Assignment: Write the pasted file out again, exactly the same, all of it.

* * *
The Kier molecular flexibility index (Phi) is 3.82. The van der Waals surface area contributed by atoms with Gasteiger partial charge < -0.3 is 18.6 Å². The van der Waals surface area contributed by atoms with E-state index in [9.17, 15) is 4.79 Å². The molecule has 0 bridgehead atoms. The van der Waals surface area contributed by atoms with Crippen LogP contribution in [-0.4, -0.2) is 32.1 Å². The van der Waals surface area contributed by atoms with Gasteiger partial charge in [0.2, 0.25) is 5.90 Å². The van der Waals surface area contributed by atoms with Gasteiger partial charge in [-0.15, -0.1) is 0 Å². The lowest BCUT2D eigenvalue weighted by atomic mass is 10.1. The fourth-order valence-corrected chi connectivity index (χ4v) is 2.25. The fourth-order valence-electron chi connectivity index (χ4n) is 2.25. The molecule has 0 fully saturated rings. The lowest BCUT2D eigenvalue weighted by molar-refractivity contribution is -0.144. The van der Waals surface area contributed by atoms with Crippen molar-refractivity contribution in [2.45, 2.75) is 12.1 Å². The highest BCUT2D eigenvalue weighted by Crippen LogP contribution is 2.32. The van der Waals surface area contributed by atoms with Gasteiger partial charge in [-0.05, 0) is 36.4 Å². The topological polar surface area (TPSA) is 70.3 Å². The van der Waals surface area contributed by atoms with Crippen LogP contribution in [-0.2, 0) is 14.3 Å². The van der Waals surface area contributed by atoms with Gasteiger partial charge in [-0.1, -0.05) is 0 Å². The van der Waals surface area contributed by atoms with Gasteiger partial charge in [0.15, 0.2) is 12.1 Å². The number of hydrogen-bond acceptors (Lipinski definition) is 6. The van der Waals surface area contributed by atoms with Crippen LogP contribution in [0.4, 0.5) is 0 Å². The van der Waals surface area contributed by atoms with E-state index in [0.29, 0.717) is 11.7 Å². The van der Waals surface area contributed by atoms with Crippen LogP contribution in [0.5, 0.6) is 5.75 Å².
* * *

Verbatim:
The Kier molecular flexibility index (Phi) is 3.82. The van der Waals surface area contributed by atoms with Gasteiger partial charge < -0.3 is 18.6 Å². The van der Waals surface area contributed by atoms with E-state index in [9.17, 15) is 4.79 Å². The molecule has 0 bridgehead atoms. The van der Waals surface area contributed by atoms with Crippen LogP contribution in [-0.4, -0.2) is 32.1 Å². The van der Waals surface area contributed by atoms with Gasteiger partial charge in [0.2, 0.25) is 5.90 Å². The van der Waals surface area contributed by atoms with Gasteiger partial charge in [-0.15, -0.1) is 0 Å². The lowest BCUT2D eigenvalue weighted by atomic mass is 10.1. The fourth-order valence-corrected chi connectivity index (χ4v) is 2.25. The fourth-order valence-electron chi connectivity index (χ4n) is 2.25. The molecule has 0 fully saturated rings. The lowest BCUT2D eigenvalue weighted by molar-refractivity contribution is -0.144. The van der Waals surface area contributed by atoms with Crippen molar-refractivity contribution in [2.45, 2.75) is 12.1 Å². The highest BCUT2D eigenvalue weighted by Crippen LogP contribution is 2.32. The van der Waals surface area contributed by atoms with Gasteiger partial charge in [-0.05, 0) is 36.4 Å². The topological polar surface area (TPSA) is 70.3 Å². The van der Waals surface area contributed by atoms with Crippen LogP contribution in [-0.2, 0) is 14.3 Å². The van der Waals surface area contributed by atoms with Gasteiger partial charge in [-0.1, -0.05) is 0 Å². The van der Waals surface area contributed by atoms with Gasteiger partial charge in [0.15, 0.2) is 12.1 Å². The number of hydrogen-bond acceptors (Lipinski definition) is 6. The van der Waals surface area contributed by atoms with Crippen LogP contribution in [0.4, 0.5) is 0 Å². The van der Waals surface area contributed by atoms with E-state index in [0.29, 0.717) is 11.7 Å². The van der Waals surface area contributed by atoms with Crippen LogP contribution in [0.5, 0.6) is 5.75 Å².